We must continue patiently rebuilding the broken down walls of the vineyard, replanting the vines and clearing the ground, and restoring God’s reign as far as we are able. For God’s face does shine upon us. He is working to restore the world. He has not turned his back on us and he intends to give us life when we call on his name. When we gather at the Lord’s table he comes again to feed us with the bread from heaven, the bread of life, which is his presence with us to strengthen and encourage us, now and always.

The Perfect Pitch

Isaiah 55.1-5, Matthew 14.13-21, Romans 9.1-5

The opening verses of Isaiah chapter 55 are set in a market place. The Revised English Bible softens the market trader’s pitch in the opening verse and makes it sound far less arresting than the Prophet intended. The passage should really begin with something like, ‘Hey, gather round everyone!’ or ‘Listen up!’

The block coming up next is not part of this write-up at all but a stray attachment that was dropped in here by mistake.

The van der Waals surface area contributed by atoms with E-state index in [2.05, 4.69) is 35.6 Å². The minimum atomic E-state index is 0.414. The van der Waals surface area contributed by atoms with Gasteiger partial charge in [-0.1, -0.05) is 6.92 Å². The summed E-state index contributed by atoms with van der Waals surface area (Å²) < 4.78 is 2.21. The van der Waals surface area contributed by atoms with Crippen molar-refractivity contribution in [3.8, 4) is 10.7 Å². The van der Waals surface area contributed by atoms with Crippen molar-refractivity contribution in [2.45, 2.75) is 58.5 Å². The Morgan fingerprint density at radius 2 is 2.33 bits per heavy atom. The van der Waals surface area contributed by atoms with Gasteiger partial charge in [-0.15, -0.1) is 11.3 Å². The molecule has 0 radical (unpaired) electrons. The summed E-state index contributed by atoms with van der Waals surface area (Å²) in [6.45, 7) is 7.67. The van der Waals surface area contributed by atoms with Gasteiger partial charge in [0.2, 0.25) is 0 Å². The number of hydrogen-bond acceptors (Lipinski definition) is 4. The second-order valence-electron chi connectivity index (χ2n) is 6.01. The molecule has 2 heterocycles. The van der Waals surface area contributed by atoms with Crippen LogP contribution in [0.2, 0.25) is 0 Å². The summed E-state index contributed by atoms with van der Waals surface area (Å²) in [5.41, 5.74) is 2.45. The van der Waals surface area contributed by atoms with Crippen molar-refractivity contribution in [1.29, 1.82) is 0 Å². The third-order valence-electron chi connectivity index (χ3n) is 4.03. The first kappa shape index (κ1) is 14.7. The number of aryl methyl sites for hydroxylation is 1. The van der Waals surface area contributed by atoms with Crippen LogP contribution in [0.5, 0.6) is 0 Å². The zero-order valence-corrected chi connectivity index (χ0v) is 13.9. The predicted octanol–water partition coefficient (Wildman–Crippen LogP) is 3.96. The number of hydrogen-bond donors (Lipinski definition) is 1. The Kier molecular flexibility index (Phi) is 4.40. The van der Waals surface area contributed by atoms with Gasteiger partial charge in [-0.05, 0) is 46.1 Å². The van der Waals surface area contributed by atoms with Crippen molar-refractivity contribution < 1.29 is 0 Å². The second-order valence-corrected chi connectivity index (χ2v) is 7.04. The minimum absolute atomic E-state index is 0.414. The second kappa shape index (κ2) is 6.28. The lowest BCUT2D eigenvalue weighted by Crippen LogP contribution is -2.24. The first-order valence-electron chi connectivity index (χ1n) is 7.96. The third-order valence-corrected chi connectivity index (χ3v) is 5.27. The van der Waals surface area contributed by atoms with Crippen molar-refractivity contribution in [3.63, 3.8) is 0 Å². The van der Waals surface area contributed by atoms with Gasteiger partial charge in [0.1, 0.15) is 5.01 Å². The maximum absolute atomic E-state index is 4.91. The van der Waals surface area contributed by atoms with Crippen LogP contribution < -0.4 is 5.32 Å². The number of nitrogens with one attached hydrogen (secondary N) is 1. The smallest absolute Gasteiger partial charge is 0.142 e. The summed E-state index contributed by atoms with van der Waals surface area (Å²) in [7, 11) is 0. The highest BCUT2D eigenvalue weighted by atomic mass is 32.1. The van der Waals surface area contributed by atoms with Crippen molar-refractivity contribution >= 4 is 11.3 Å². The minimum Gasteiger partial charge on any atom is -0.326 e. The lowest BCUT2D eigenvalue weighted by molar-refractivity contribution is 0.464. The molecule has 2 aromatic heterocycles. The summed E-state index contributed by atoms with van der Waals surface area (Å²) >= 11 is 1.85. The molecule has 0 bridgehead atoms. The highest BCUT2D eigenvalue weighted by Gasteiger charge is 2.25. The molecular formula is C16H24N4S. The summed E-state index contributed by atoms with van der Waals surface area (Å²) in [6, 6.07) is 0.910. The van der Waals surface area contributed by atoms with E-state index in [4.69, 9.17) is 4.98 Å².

To picture what the Prophet has in mind you need to think yourself back to Wakefield Market a good few years ago. Here is someone selling dinner services, or tea services. ‘Ladies, I’m not offering you one tureen,’ the pitcher says, perhaps twirling a tureen around his head. or throwing it up into the air and catching it expertly on the way down, ‘I’m not even going to offer you two tureens. Because you - the good ladies of Wakefield have such an excellent eye for a bargain - I’m going to throw in a third one as well and, also, because it’s your lucky day today, you’re not just going away with three tureens, I’m going to give you a full set of dinner plates, and I’m going to give you the side plates, and I’m even going to throw in the soup bowls as well, and all made in this lovely hand-glazed Staffordshire pottery that you see before you. And no doubt you’ll be wondering what I’m asking for this amazing twenty-one piece dinner service. Well I’m not going to ask for thirty shillings, I’m not even going to ask for twenty-five bob, or twenty-four. In fact I’m going to rob myself today, because I’m not even asking for twenty-three shillings, or twenty-two shillings and six pence. This handsome dinner set - one, two, three tureens, six dinner plates, six side plates, six soup bowls, and even the lovely box they come in - is yours today, Ladies, for the bargain price of just one guinea. So come on Ladies, put up your hands quickly before I come to my senses and change my mind.’